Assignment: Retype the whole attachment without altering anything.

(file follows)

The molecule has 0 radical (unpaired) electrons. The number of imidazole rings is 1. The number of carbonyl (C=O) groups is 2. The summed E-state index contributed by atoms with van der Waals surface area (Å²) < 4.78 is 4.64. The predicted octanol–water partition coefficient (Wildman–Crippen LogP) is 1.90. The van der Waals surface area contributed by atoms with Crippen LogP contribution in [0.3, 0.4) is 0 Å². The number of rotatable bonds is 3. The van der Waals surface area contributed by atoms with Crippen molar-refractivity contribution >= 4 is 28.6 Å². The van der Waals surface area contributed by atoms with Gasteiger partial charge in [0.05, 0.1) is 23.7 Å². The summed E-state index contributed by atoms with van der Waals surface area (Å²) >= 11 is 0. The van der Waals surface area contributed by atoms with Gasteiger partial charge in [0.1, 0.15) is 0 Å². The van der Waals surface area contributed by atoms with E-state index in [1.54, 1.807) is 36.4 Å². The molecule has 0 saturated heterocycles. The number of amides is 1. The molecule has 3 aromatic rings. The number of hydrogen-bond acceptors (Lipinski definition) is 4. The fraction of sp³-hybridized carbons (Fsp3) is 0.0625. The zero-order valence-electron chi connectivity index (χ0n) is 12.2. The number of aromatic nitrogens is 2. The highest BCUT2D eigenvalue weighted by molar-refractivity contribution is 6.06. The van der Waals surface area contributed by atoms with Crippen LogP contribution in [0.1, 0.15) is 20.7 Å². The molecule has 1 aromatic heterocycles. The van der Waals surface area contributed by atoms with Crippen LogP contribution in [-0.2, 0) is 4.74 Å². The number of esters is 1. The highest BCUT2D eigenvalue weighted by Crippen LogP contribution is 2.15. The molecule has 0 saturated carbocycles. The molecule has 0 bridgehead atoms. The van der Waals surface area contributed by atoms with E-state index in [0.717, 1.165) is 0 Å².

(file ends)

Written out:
The molecule has 0 radical (unpaired) electrons. The number of imidazole rings is 1. The number of carbonyl (C=O) groups is 2. The summed E-state index contributed by atoms with van der Waals surface area (Å²) < 4.78 is 4.64. The predicted octanol–water partition coefficient (Wildman–Crippen LogP) is 1.90. The van der Waals surface area contributed by atoms with Crippen LogP contribution in [0.3, 0.4) is 0 Å². The number of rotatable bonds is 3. The van der Waals surface area contributed by atoms with Crippen molar-refractivity contribution >= 4 is 28.6 Å². The van der Waals surface area contributed by atoms with Gasteiger partial charge in [0.05, 0.1) is 23.7 Å². The summed E-state index contributed by atoms with van der Waals surface area (Å²) >= 11 is 0. The van der Waals surface area contributed by atoms with Gasteiger partial charge in [0.1, 0.15) is 0 Å². The van der Waals surface area contributed by atoms with E-state index in [1.54, 1.807) is 36.4 Å². The molecule has 0 saturated heterocycles. The number of amides is 1. The molecule has 3 aromatic rings. The number of hydrogen-bond acceptors (Lipinski definition) is 4. The fraction of sp³-hybridized carbons (Fsp3) is 0.0625. The zero-order valence-electron chi connectivity index (χ0n) is 12.2. The number of aromatic nitrogens is 2. The highest BCUT2D eigenvalue weighted by molar-refractivity contribution is 6.06. The van der Waals surface area contributed by atoms with Crippen LogP contribution in [0.1, 0.15) is 20.7 Å². The molecule has 1 aromatic heterocycles. The van der Waals surface area contributed by atoms with Crippen LogP contribution in [-0.2, 0) is 4.74 Å². The number of esters is 1. The highest BCUT2D eigenvalue weighted by Crippen LogP contribution is 2.15. The molecule has 0 saturated carbocycles. The molecule has 0 bridgehead atoms. The van der Waals surface area contributed by atoms with E-state index in [0.717, 1.165) is 0 Å².